“I met a lot of artists, I met a lot of people who god knows what they do, which seems to be the case with nightlife in New York. Like, what does everyone do? How does everyone seem to be…” “Able to afford all those drinks?” I say. She nods. “There are a lot of trust funds in New York.” It wasn’t long before the graveyard shift started to take a toll on Keating. “I started to realize very quickly that I couldn’t do that forever,” she says. “I didn’t know what the fuck I was going to do. “One night after a long shift, feeling particularly exhausted, she threw herself in a cab to go home. It was there that she met the “visionary cab driver,” who changed her life with a comment Keating can recall to this day. “He told me, ‘You need to get out and go live life.’” Whatever this statement means to other people, for Keating this meant daylight, daytime and painting. “I feel like once you sort of access different sides of yourself, you don’t need to do it all the time. I don’t anyway,” she affirms, as she moves an unstretched canvas to the floor. In 2010 Keating committed to art as a profession and moved to Brooklyn, where she could paint with windows, light and space.
At first there were struggles, mainly fiscal. But in retrospect, Keating thinks this was a good thing for her. “I may not have had money, but that’s when I really got stuff done,” she says. “If you can’t afford to go out and distract yourself in other ways, then you just work hard.” Keating’s current exhibition, You, Legend, remains on view at Three Squares Studio—a gallery in West Chelsea that doubles as a hair salon—through the middle of September. The glossy space has a curator and a major collection of art books that line the entrance wall, books about Caravaggio, exhibition catalogues, Peter Beard’s two-volume Taschen collection and beyond. Hanging over the receptionist’s desk is Keating’s “Man in Black.” In it, a pale figure with one irelessless eye and a double Nefertiti-like crown faces us smoking a pipe, against a dark black cloud of thick strokes, smudges and smears. In time, viewers will notice that this “Man in Black” is giving them the finger. When I asked the gallery’s founding partner and curator Andi Potamkin about her choice of Keating’s work, she said, “Sherwin knows how to play with texture and color. It’s the combination of softness and strength that gives the work such depth. It’s the dichotomy that makes the works so sexy and entrancing.”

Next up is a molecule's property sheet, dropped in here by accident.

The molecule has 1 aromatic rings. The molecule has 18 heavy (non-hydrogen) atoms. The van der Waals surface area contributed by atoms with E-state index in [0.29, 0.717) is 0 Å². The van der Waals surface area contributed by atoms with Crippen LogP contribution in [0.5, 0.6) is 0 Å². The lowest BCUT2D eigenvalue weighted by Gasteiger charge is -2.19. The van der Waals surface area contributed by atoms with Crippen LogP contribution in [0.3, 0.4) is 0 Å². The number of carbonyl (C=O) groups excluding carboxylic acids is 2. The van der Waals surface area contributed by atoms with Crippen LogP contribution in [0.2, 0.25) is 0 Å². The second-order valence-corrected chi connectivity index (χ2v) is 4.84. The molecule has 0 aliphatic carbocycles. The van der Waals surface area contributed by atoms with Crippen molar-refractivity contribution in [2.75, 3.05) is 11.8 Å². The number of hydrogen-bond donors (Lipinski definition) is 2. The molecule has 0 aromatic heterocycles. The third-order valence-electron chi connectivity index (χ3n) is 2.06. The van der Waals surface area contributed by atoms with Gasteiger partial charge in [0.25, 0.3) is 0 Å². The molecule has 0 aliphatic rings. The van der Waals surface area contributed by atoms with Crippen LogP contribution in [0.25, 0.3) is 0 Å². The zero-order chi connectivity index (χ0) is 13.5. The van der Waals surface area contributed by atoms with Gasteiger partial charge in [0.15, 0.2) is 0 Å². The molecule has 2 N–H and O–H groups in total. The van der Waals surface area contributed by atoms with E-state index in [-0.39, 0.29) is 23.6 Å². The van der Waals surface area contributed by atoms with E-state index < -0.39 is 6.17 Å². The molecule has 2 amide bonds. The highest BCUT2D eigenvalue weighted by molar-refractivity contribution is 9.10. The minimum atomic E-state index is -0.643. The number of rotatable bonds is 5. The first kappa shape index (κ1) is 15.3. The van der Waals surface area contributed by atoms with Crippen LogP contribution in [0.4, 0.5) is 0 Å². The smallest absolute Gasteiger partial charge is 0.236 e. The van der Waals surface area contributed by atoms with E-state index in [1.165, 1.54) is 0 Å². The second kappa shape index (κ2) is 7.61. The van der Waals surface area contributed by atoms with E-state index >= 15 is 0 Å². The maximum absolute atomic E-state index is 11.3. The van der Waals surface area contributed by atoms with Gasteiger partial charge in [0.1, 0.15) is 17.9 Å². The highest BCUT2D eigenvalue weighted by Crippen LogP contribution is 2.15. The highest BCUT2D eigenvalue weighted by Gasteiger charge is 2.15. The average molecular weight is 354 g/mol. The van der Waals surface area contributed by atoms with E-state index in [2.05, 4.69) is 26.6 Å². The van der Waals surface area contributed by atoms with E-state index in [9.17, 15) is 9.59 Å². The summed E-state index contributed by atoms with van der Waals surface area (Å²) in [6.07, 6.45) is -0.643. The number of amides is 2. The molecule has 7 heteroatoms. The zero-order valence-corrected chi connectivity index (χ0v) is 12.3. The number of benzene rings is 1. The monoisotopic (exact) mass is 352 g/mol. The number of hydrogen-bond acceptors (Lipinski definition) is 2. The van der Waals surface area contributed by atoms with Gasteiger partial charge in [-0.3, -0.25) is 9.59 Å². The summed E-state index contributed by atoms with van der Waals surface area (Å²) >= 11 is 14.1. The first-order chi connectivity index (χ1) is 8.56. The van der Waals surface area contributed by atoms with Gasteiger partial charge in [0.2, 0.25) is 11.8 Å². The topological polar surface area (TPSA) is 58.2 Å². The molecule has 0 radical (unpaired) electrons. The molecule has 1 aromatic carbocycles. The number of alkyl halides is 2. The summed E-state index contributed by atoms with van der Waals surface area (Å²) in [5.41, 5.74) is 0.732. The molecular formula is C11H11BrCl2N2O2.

On the right wall of the studio, next to a random ladder with dangling baby shoes, is “La Oreja.” In it there are two women, one in front wearing a white turban and another peering out from behind her, wearing a darker turban. The woman in front gestures with her hand bent up and inward, goose-like, as if to say, “Why, me? Oh yes, darling,” while the woman behind her appears to be moving back and forth, up and down. Both women stand, cropped at the thigh, with their eyes closed. They are surrounded by drips, blue and Franz Kline-like, cardinal tracks of thick paint. When asked about seeing her work up on the wall, Keating says, “You know what? It was really awesome to see it just out of the context of being jumbled over my studio and home, where it’s completely inflicted with all the other bullshit from my mind.”
Eventually, Keating hopes to take a break from the city. “I want a studio in a barn, maybe by the water. And a garden,” In addition to painting, she adds, “I would be pretty pumped to grow things and cook things and walk on the beach.” For now, however, she still paints full time at the foot of the Manhattan Bridge, where she can see the sun rise and set. “Towards the end of the day is when the good things happen,” she says. “There’s a lot of crap work you have to get out of the system. And at the end, you just sort of come swooping in with something just sort of really magical.”